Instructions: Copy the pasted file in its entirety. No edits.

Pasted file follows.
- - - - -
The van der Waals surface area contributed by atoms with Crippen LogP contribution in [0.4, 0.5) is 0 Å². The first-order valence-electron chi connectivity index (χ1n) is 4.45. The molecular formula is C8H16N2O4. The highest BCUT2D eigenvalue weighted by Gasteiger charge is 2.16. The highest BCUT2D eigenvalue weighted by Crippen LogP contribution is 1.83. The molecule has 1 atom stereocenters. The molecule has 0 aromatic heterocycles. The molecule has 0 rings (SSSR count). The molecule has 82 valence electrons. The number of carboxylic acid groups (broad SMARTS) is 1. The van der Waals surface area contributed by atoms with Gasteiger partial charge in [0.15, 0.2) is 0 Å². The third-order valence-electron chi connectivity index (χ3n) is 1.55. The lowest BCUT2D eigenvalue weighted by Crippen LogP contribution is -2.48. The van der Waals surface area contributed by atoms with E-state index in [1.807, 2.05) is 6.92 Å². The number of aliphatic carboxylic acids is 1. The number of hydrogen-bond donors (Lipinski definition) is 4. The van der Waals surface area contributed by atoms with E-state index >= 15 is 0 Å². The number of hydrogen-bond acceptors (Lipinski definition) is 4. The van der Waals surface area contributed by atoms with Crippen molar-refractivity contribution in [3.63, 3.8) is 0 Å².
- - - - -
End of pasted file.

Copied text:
The van der Waals surface area contributed by atoms with Crippen LogP contribution in [0.4, 0.5) is 0 Å². The first-order valence-electron chi connectivity index (χ1n) is 4.45. The molecular formula is C8H16N2O4. The highest BCUT2D eigenvalue weighted by Gasteiger charge is 2.16. The highest BCUT2D eigenvalue weighted by Crippen LogP contribution is 1.83. The molecule has 1 atom stereocenters. The molecule has 0 aromatic heterocycles. The molecule has 0 rings (SSSR count). The molecule has 82 valence electrons. The number of carboxylic acid groups (broad SMARTS) is 1. The van der Waals surface area contributed by atoms with Gasteiger partial charge in [0.15, 0.2) is 0 Å². The third-order valence-electron chi connectivity index (χ3n) is 1.55. The lowest BCUT2D eigenvalue weighted by Crippen LogP contribution is -2.48. The van der Waals surface area contributed by atoms with E-state index in [1.807, 2.05) is 6.92 Å². The number of aliphatic carboxylic acids is 1. The number of hydrogen-bond donors (Lipinski definition) is 4. The van der Waals surface area contributed by atoms with E-state index >= 15 is 0 Å². The number of hydrogen-bond acceptors (Lipinski definition) is 4. The van der Waals surface area contributed by atoms with Crippen molar-refractivity contribution in [3.63, 3.8) is 0 Å².